The Pentax 17: A Brand New Film Camera!

Over the past five years, we’ve seen a lot of exciting news in the film community. Typically, this involves previously discontinued film being brought back or brand new film being introduced, which is great. However, something we have all been hoping for is new film cameras, as most of the cameras we use are older and won’t last forever. Yes, there are other new film cameras on the market, but they generally fall into two categories: very expensive cameras that produce great results, like Leica cameras, but are out of most people’s budgets; or very affordable cameras like disposable cameras or the Long Weekend cam, for example, that are cheaply made and produce subpar results. There is a big need for something in the middle: a camera that is affordable, well-made, and, of course, produces good image quality. That’s exactly what Pentax has done with their first-ever film camera in 17 years, the Pentax 17, which we had the pleasure of testing a couple of months prior to its release, and it is better than we expected when we first heard they were working on a brand new film camera!

TDR Film Developing

The Pentax 17 is a zone-focus, half-frame compact camera with auto exposure, exposure compensation, and manual film advance. While it gets its lens from an older Ricoh Auto Half camera, the lens has modern-day coatings which, despite it being half-frame, produce very good results! We have been shooting with this camera for the past two months, putting a wide variety of film through it, and have been very impressed with the results, which you can see below!

Zone focus might seem intimidating at first, but halfway through our first roll, it started to become second nature, and after a few rolls, we rarely missed. Speaking of rarely missing, the Pentax 17’s meter is very accurate and offers multiple exposure modes, including Auto, non-flash modes, and flash modes. The Auto mode will pop the flash if needed but will not work in macro mode, which is why we mainly used the program modes. The flash mode features program and a night mode, which goes up to 4 seconds if needed. For the non-flash modes, there is program, a night mode, bulb, and “Bokeh.” The Bokeh mode allows it to shoot at its fastest aperture, which is f/3.5 on its 25mm lens (a 37mm equivalent). The bulb mode will enable you to keep the shutter open for long exposures, for which we recommend a sturdy tripod and the Pentax shutter release, as there is no self-timer for this camera.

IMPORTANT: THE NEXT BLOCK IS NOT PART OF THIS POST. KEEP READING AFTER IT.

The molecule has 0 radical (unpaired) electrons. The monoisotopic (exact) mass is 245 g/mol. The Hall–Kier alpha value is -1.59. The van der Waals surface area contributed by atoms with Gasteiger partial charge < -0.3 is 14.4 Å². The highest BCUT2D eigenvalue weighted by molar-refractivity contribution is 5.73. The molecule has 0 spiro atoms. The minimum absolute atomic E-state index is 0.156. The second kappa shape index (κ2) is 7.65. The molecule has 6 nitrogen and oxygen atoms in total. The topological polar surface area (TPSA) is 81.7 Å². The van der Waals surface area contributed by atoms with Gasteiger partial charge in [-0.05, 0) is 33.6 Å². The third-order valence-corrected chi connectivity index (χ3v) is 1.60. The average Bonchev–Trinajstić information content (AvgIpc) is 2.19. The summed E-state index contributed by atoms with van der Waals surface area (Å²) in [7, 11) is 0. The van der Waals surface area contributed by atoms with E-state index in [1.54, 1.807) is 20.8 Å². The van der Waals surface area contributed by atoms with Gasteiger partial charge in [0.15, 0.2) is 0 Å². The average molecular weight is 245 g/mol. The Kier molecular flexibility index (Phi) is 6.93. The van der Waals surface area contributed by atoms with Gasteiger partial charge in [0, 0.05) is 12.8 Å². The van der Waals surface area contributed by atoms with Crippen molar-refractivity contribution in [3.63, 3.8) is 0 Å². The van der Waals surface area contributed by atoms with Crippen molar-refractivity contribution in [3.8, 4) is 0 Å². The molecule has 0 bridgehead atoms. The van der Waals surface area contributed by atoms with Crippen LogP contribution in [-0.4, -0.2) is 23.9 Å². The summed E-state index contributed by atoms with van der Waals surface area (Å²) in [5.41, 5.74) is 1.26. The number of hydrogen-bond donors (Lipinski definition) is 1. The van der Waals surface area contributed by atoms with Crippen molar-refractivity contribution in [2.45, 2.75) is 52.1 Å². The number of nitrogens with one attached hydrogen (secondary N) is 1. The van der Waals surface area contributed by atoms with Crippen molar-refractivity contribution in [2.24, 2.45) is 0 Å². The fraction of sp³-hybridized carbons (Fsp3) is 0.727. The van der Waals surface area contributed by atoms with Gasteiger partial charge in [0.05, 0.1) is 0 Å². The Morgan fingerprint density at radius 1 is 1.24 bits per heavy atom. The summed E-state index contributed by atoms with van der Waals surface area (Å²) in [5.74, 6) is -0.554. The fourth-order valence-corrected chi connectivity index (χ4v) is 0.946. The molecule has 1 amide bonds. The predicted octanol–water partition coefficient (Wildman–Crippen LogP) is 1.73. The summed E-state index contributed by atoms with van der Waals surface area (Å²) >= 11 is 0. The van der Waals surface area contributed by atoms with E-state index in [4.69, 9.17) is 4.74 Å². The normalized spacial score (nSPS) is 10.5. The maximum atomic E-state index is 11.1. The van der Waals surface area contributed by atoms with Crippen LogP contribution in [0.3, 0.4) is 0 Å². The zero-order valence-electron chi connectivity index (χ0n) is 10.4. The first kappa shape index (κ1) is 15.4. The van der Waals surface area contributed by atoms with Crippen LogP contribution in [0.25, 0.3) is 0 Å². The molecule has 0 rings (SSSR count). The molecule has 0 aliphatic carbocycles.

We had the pleasure of meeting the Pentax team, including the lead designer TKO, and were amazed by all the thought that went into making this camera, which we talk more about in the video below!

Here at The Darkroom, we develop a wide variety of formats, including half-frame film, which produces double the amount of frames that normal 35mm film does. This is why we offer the option for 1-up scans or 2-up scans, something you can select when making your order. The 1-up scans will give you the full-res individual frame, and the 2-up option will provide two frames per scan.

The Pentax 17 is a camera we’d recommend to beginners as well as seasoned film photographers. While zone focusing might have a slight learning curve, it is pretty easy to master. Once you get the hang of zone focus, everything else is straightforward as it is fully auto except for the ISO selection and the film advance. If you are interested in buying one of these cameras, our good friends over at FilmPhotographyStore.com will be selling them, along with many other places!

15 replies on “The Pentax 17: A Brand New Film Camera!”

After shooting digital for so many years, it now seems shooting film can be quite expensive, but this is definitely a well thought-out camera great companion to the Ricoh GR.

If I got one, the first thing I’d want do is get a 40.5mm to 52mm step up ring so I could use my set of colour filters and shot B&W film with the colour filters on. Is that going to be viable or will 52mm get in the way of things. Otherwise I’d get a set of 40.5mm colour filters. When you shot B&W film were you using colour filters?

A 17mm lens is typically a wide-angle lens, ideal for capturing expansive scenes, landscapes, architecture, and interior shots. These lenses offer a wider field of view compared to standard lenses, allowing more of the scene to be included in the frame.

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